The touch screen theory test started on January 4, 2000 in the United Kingdom (UK). It’s also the time that all driving theory tests have been conducted in Britain using computer screens. Since then, no more paper or the test started to be paperless.
All you have to do during the test is select the right answers of various questions by simply touching the computer screens for the test’s multi choice element and then click the mouse button for the test’s second element which is called the Hazard Perception Test (HPT) being introduced in the UK on November 14, 2002.
This “touchscreen” system had been carefully designed to make sure it will be easy to use. As a learner driver, you’ll have a practice session to last up to 15 minutes. Its objective is for you to be able to get used to the system even long before the actual theory test will start.
If you have any difficulty in using the system the staff will be on hand to help or assist you for your convenience and for fast but sure track towards your theory test success.
The screens were made easier to read. There’s only one question to appear on the screen, and at a time you’ll be able to move forwards and backwards through the questions on the screen. You’ll also be able to go back to any available questions which you want to repeat looking at. And you’ll be able to change any answers you want in touch screen theory test.
After taking the test you can expect to receive the test results before leaving the test centre. The following points may be of help to you. You may read every question carefully and take note how many answers have been required. Prioritise what to answer in the first place. Choose to answer first the easy ones and you just come back later to any question that you find more difficult in the test.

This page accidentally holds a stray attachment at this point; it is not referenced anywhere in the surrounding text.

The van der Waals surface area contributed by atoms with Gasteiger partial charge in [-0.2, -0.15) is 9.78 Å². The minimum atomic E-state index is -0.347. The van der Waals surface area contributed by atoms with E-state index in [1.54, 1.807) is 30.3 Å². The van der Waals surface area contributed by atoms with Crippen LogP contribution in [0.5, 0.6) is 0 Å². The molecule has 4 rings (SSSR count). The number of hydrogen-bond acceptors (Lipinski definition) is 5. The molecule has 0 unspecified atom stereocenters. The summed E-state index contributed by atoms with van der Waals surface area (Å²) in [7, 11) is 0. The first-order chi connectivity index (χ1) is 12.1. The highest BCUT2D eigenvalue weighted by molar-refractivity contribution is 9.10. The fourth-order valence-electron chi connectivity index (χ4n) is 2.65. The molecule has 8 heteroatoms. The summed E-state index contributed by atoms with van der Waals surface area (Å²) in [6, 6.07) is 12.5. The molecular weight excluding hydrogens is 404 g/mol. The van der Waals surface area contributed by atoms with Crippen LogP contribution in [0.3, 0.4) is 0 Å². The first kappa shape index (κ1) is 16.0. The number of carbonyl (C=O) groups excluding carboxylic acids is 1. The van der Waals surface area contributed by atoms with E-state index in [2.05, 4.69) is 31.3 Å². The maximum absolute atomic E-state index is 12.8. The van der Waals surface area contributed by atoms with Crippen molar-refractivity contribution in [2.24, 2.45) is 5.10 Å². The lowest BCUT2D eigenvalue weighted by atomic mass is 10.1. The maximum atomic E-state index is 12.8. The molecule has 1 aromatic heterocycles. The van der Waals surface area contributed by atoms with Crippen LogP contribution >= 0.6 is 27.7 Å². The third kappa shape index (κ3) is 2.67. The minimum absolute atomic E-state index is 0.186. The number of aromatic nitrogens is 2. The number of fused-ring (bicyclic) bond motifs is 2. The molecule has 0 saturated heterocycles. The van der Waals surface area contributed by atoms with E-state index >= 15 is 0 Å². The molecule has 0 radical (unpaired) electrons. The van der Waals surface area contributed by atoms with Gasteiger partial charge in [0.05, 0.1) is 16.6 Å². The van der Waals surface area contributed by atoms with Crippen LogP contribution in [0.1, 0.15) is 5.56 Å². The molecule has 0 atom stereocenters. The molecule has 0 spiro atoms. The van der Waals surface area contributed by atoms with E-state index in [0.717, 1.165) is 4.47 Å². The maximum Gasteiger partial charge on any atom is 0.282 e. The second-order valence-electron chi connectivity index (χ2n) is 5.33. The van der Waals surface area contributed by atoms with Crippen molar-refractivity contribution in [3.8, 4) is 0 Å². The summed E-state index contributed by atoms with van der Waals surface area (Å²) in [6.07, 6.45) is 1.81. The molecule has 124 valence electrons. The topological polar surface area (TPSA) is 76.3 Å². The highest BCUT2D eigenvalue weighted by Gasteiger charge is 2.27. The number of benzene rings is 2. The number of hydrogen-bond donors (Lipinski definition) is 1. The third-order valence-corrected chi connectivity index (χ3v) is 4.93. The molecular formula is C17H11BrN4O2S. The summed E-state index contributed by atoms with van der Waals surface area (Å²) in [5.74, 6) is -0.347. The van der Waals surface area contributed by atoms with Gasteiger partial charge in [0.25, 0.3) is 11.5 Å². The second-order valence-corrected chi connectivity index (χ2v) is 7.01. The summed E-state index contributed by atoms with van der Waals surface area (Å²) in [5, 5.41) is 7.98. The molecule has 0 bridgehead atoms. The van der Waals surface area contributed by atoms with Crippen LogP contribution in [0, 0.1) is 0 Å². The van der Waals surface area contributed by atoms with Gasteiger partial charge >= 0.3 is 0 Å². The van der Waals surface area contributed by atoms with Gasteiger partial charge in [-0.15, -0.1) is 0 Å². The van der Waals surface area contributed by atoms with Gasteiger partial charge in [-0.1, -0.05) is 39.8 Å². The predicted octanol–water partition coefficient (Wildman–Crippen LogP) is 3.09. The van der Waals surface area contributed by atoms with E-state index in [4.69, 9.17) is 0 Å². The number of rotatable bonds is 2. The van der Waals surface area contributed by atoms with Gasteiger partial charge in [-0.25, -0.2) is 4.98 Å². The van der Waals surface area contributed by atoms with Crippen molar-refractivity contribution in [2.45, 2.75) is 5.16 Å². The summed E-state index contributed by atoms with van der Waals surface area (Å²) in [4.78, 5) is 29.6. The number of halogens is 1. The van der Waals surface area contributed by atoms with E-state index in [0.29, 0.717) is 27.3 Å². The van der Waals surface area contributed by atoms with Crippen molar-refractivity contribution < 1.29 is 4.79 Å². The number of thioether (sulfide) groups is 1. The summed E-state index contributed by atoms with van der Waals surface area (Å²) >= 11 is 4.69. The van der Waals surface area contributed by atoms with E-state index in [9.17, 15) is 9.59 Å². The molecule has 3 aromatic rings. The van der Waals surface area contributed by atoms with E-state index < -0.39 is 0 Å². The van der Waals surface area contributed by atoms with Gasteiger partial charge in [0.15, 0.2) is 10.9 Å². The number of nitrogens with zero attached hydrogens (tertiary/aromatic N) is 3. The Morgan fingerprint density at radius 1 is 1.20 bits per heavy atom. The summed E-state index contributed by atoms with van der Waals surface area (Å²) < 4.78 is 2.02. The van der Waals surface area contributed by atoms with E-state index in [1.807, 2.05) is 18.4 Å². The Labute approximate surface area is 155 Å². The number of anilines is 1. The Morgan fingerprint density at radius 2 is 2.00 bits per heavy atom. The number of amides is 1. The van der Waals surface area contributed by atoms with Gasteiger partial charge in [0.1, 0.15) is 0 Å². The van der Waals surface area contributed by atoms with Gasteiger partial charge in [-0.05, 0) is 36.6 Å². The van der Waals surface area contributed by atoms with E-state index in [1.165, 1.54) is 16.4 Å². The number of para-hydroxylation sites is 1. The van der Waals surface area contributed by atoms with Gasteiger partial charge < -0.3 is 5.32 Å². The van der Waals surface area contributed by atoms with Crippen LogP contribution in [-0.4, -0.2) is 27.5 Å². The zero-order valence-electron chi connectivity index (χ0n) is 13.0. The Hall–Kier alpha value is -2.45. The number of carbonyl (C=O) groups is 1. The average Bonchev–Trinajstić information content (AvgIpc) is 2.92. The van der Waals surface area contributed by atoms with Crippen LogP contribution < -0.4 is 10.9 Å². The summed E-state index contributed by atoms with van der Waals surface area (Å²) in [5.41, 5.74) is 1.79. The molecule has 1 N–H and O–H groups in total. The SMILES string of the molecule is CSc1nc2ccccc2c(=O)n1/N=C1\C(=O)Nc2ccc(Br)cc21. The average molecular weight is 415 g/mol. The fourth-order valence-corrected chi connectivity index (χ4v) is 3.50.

If you already finished answering ahead of the allotted time or when you think you have already finished checking through all your answers, you better make a re-checking if your answer on difficult question are really puzzling you. Again, it’s just in case if you still have time left rather than spending it for nothing.
Then, you may have a short break of up to three minutes only before the start of the hazard perception element. After the multiple-choice, the hazard perception element follows which will consist of fourteen video clips. These will feature road scenes which are real and also the various types of developing hazards such as vehicles and pedestrians.
There are fifteen developing hazards which are scoreable in the test. The thirteen of the video clips will contain only one scoreable hazard whilst the other one of the video clips will contain two scoreable hazards that you have to perceive early.
You can find some examples of these developing hazards in mock hazard test where you can practise and prepare yourself well before taking the actual hazard perception test. You can even obtain the software for your computer having an interface which is as much the same as the actual test.
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